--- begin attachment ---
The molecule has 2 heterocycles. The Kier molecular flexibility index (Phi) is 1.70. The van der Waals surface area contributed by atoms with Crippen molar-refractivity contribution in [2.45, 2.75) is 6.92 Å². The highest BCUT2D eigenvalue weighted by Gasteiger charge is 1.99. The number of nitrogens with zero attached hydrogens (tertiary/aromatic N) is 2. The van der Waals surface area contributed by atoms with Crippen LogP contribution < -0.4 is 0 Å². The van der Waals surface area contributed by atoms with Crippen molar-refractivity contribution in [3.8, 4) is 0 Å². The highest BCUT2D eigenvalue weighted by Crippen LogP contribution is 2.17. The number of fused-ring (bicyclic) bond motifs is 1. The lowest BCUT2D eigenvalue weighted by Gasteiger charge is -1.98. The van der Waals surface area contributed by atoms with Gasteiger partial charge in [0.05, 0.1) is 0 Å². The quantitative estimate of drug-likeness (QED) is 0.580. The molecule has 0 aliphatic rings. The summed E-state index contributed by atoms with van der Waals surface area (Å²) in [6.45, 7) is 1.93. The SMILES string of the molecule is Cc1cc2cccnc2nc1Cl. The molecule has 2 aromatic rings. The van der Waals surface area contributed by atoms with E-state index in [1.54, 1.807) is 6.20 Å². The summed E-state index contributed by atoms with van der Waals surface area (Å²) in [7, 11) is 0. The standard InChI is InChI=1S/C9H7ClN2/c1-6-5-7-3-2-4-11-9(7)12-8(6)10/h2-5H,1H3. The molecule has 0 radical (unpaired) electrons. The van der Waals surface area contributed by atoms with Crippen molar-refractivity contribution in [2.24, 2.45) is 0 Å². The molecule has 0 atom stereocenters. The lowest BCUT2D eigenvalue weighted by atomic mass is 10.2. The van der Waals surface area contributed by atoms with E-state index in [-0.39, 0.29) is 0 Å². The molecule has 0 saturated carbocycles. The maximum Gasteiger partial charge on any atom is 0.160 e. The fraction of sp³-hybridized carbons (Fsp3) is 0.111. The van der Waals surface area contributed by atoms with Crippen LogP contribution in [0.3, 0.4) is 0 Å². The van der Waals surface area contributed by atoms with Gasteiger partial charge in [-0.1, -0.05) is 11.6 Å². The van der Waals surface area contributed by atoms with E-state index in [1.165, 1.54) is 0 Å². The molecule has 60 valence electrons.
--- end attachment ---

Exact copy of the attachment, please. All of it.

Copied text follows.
The molecule has 2 heterocycles. The Kier molecular flexibility index (Phi) is 1.70. The van der Waals surface area contributed by atoms with Crippen molar-refractivity contribution in [2.45, 2.75) is 6.92 Å². The highest BCUT2D eigenvalue weighted by Gasteiger charge is 1.99. The number of nitrogens with zero attached hydrogens (tertiary/aromatic N) is 2. The van der Waals surface area contributed by atoms with Crippen LogP contribution < -0.4 is 0 Å². The van der Waals surface area contributed by atoms with Crippen molar-refractivity contribution in [3.8, 4) is 0 Å². The highest BCUT2D eigenvalue weighted by Crippen LogP contribution is 2.17. The number of fused-ring (bicyclic) bond motifs is 1. The lowest BCUT2D eigenvalue weighted by Gasteiger charge is -1.98. The van der Waals surface area contributed by atoms with Gasteiger partial charge in [0.05, 0.1) is 0 Å². The quantitative estimate of drug-likeness (QED) is 0.580. The molecule has 0 aliphatic rings. The summed E-state index contributed by atoms with van der Waals surface area (Å²) in [6.45, 7) is 1.93. The SMILES string of the molecule is Cc1cc2cccnc2nc1Cl. The molecule has 2 aromatic rings. The van der Waals surface area contributed by atoms with E-state index in [1.54, 1.807) is 6.20 Å². The summed E-state index contributed by atoms with van der Waals surface area (Å²) in [7, 11) is 0. The standard InChI is InChI=1S/C9H7ClN2/c1-6-5-7-3-2-4-11-9(7)12-8(6)10/h2-5H,1H3. The molecule has 0 radical (unpaired) electrons. The van der Waals surface area contributed by atoms with Crippen molar-refractivity contribution in [2.24, 2.45) is 0 Å². The molecule has 0 atom stereocenters. The lowest BCUT2D eigenvalue weighted by atomic mass is 10.2. The van der Waals surface area contributed by atoms with E-state index in [-0.39, 0.29) is 0 Å². The molecule has 0 saturated carbocycles. The maximum Gasteiger partial charge on any atom is 0.160 e. The fraction of sp³-hybridized carbons (Fsp3) is 0.111. The van der Waals surface area contributed by atoms with Crippen LogP contribution in [0.3, 0.4) is 0 Å². The van der Waals surface area contributed by atoms with Gasteiger partial charge in [-0.1, -0.05) is 11.6 Å². The van der Waals surface area contributed by atoms with E-state index in [1.165, 1.54) is 0 Å². The molecule has 60 valence electrons.